Dr. Reinholdt’s research focuses on comparative and functional mammalian genomics, reproductive development and stem cell biology.
Dr. Reinholdt’s research interests are in the development and application of genetic approaches for understanding the etiology and functional consequences of genome variation in the germ line and in pluripotent cells. Dr. Reinholdt is also committed to genetic resource development and has made significant contributions to the early development of high throughput sequencing approaches for genomic discovery in the mouse genome, and more recently the development of novel ES and iPSC cell lines from genetically diverse mice that are enabling platforms for cellular systems genetics.
Dr. Reinholdt received her Ph.D. in Genetics from the University of Connecticut, Department of Molecular and Cellular Biology in 2001 and this was followed by a post-doctoral fellowship in Drs. John Schimenti and Mary Ann Handel’s laboratories. Dr. Reinholdt joined the Genetic Resource Science group at The Jackson Laboratory in 2008 as a Research Scientist and was promoted to Senior Research Scientist in 2015. As a principal investigator in the Mutant Mouse Resource and Research Center, as well as the Special Mouse Strains Resource and the Mouse Mutant Resource she is an expert in mouse model development, mammalian genetics and technology development. She also serves as a domain expert in Reproductive phenotyping for the Knockout Mouse Project (KOMP2) at JAX.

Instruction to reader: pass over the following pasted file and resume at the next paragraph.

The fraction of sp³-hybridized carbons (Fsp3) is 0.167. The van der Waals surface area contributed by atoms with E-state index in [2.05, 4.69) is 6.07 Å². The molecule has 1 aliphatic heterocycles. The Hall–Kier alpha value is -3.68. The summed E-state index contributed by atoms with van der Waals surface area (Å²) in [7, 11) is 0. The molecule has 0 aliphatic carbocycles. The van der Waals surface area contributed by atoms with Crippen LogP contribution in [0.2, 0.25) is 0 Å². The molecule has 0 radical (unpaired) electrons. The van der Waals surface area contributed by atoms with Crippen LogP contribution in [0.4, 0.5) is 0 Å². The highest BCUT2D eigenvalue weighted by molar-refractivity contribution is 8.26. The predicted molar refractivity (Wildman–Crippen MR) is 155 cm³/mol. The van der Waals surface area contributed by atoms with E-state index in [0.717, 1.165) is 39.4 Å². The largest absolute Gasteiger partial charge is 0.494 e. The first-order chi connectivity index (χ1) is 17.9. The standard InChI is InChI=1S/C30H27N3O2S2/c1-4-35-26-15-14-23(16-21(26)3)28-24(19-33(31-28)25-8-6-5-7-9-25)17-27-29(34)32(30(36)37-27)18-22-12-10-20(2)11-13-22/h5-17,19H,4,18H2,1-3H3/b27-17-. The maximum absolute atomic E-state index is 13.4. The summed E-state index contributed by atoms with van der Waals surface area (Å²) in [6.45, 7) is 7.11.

In addition to the development and implementation of high throughput sequencing based approaches for spontaneous mutation, transgene insertion site and translocation breakpoint discovery, Dr. Reinholdt’s laboratory developed a novel protocol for derivation of embryonic stem cell line from a variety of strains that were previously deemed recalcitrant after years of failed attempts by the scientific community. This approach is now being used to derive embryonic stem cells from a variety of strains including disease models from which in vitro tools are in demand, including mouse models of Alzheimer’s disease, cytogenetic disorders (Turner’s syndrome and Down syndrome), and tool strains for systems genetics.